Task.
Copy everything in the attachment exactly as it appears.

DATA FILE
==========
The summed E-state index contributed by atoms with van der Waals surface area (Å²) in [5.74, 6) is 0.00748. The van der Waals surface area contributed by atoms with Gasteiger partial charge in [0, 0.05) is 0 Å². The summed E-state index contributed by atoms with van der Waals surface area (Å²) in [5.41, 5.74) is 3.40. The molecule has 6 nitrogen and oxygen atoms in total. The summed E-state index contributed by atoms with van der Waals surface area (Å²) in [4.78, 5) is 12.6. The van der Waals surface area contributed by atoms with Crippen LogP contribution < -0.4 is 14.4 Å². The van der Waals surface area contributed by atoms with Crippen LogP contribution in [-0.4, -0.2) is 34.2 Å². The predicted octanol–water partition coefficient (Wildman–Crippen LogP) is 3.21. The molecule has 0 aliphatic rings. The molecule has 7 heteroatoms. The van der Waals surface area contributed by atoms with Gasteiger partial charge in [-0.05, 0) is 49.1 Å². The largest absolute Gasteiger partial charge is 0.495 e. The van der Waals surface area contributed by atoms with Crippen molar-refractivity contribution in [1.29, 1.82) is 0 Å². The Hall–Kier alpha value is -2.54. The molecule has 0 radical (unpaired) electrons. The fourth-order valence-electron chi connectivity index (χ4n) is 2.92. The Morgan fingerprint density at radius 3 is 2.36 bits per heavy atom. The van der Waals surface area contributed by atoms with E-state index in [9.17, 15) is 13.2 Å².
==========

The summed E-state index contributed by atoms with van der Waals surface area (Å²) in [5.74, 6) is 0.00748. The van der Waals surface area contributed by atoms with Gasteiger partial charge in [0, 0.05) is 0 Å². The summed E-state index contributed by atoms with van der Waals surface area (Å²) in [5.41, 5.74) is 3.40. The molecule has 6 nitrogen and oxygen atoms in total. The summed E-state index contributed by atoms with van der Waals surface area (Å²) in [4.78, 5) is 12.6. The van der Waals surface area contributed by atoms with Crippen LogP contribution < -0.4 is 14.4 Å². The van der Waals surface area contributed by atoms with Crippen LogP contribution in [-0.4, -0.2) is 34.2 Å². The predicted octanol–water partition coefficient (Wildman–Crippen LogP) is 3.21. The molecule has 0 aliphatic rings. The molecule has 7 heteroatoms. The van der Waals surface area contributed by atoms with Gasteiger partial charge in [-0.05, 0) is 49.1 Å². The largest absolute Gasteiger partial charge is 0.495 e. The van der Waals surface area contributed by atoms with Crippen molar-refractivity contribution in [1.29, 1.82) is 0 Å². The Hall–Kier alpha value is -2.54. The molecule has 0 radical (unpaired) electrons. The fourth-order valence-electron chi connectivity index (χ4n) is 2.92. The Morgan fingerprint density at radius 3 is 2.36 bits per heavy atom. The van der Waals surface area contributed by atoms with E-state index in [9.17, 15) is 13.2 Å².